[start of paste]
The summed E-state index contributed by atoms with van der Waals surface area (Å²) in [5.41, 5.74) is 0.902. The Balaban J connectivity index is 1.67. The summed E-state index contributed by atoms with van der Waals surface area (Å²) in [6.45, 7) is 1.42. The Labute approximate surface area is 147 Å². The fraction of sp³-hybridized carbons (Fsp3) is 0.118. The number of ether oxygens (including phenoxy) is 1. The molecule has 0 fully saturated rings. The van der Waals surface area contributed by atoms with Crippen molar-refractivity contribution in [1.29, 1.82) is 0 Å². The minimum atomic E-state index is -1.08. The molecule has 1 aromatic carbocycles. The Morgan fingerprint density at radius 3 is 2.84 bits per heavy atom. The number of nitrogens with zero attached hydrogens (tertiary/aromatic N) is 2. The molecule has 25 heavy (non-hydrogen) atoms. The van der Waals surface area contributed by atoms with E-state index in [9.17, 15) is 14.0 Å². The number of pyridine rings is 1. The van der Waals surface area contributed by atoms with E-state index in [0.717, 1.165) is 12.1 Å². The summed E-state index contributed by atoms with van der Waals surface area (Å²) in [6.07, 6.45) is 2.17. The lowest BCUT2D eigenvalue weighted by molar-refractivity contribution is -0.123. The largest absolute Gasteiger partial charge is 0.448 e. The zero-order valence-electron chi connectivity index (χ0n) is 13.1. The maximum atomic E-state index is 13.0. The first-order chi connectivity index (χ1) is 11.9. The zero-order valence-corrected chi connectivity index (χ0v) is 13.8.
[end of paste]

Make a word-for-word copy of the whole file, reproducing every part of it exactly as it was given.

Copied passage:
The summed E-state index contributed by atoms with van der Waals surface area (Å²) in [5.41, 5.74) is 0.902. The Balaban J connectivity index is 1.67. The summed E-state index contributed by atoms with van der Waals surface area (Å²) in [6.45, 7) is 1.42. The Labute approximate surface area is 147 Å². The fraction of sp³-hybridized carbons (Fsp3) is 0.118. The number of ether oxygens (including phenoxy) is 1. The molecule has 0 fully saturated rings. The van der Waals surface area contributed by atoms with Crippen molar-refractivity contribution in [1.29, 1.82) is 0 Å². The minimum atomic E-state index is -1.08. The molecule has 1 aromatic carbocycles. The Morgan fingerprint density at radius 3 is 2.84 bits per heavy atom. The number of nitrogens with zero attached hydrogens (tertiary/aromatic N) is 2. The molecule has 25 heavy (non-hydrogen) atoms. The van der Waals surface area contributed by atoms with E-state index in [9.17, 15) is 14.0 Å². The number of pyridine rings is 1. The van der Waals surface area contributed by atoms with E-state index in [0.717, 1.165) is 12.1 Å². The summed E-state index contributed by atoms with van der Waals surface area (Å²) in [6.07, 6.45) is 2.17. The lowest BCUT2D eigenvalue weighted by molar-refractivity contribution is -0.123. The largest absolute Gasteiger partial charge is 0.448 e. The zero-order valence-electron chi connectivity index (χ0n) is 13.1. The maximum atomic E-state index is 13.0. The first-order chi connectivity index (χ1) is 11.9. The zero-order valence-corrected chi connectivity index (χ0v) is 13.8.